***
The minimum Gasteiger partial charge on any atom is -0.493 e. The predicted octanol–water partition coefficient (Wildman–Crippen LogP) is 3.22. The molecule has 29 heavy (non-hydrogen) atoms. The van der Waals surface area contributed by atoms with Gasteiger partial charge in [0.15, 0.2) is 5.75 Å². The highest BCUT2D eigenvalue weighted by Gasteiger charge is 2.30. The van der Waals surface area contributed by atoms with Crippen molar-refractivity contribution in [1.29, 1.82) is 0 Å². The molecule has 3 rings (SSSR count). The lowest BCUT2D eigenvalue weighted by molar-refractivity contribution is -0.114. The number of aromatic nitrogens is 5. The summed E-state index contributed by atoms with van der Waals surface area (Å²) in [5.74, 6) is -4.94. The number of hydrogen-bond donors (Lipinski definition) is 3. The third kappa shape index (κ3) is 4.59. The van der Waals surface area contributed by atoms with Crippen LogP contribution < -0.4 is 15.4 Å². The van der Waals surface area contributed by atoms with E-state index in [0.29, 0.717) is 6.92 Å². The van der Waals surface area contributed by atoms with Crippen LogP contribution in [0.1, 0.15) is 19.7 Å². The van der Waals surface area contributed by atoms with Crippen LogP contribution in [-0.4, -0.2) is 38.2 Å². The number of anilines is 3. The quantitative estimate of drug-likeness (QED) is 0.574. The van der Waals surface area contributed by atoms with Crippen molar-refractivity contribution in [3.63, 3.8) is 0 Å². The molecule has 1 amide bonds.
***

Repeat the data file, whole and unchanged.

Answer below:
The minimum Gasteiger partial charge on any atom is -0.493 e. The predicted octanol–water partition coefficient (Wildman–Crippen LogP) is 3.22. The molecule has 29 heavy (non-hydrogen) atoms. The van der Waals surface area contributed by atoms with Gasteiger partial charge in [0.15, 0.2) is 5.75 Å². The highest BCUT2D eigenvalue weighted by Gasteiger charge is 2.30. The van der Waals surface area contributed by atoms with Crippen molar-refractivity contribution in [1.29, 1.82) is 0 Å². The molecule has 3 rings (SSSR count). The lowest BCUT2D eigenvalue weighted by molar-refractivity contribution is -0.114. The number of aromatic nitrogens is 5. The summed E-state index contributed by atoms with van der Waals surface area (Å²) in [5.74, 6) is -4.94. The number of hydrogen-bond donors (Lipinski definition) is 3. The third kappa shape index (κ3) is 4.59. The van der Waals surface area contributed by atoms with Crippen LogP contribution < -0.4 is 15.4 Å². The van der Waals surface area contributed by atoms with E-state index in [0.29, 0.717) is 6.92 Å². The van der Waals surface area contributed by atoms with Crippen LogP contribution in [0.1, 0.15) is 19.7 Å². The van der Waals surface area contributed by atoms with Crippen LogP contribution in [-0.4, -0.2) is 38.2 Å². The number of anilines is 3. The quantitative estimate of drug-likeness (QED) is 0.574. The van der Waals surface area contributed by atoms with Crippen molar-refractivity contribution in [3.63, 3.8) is 0 Å². The molecule has 1 amide bonds.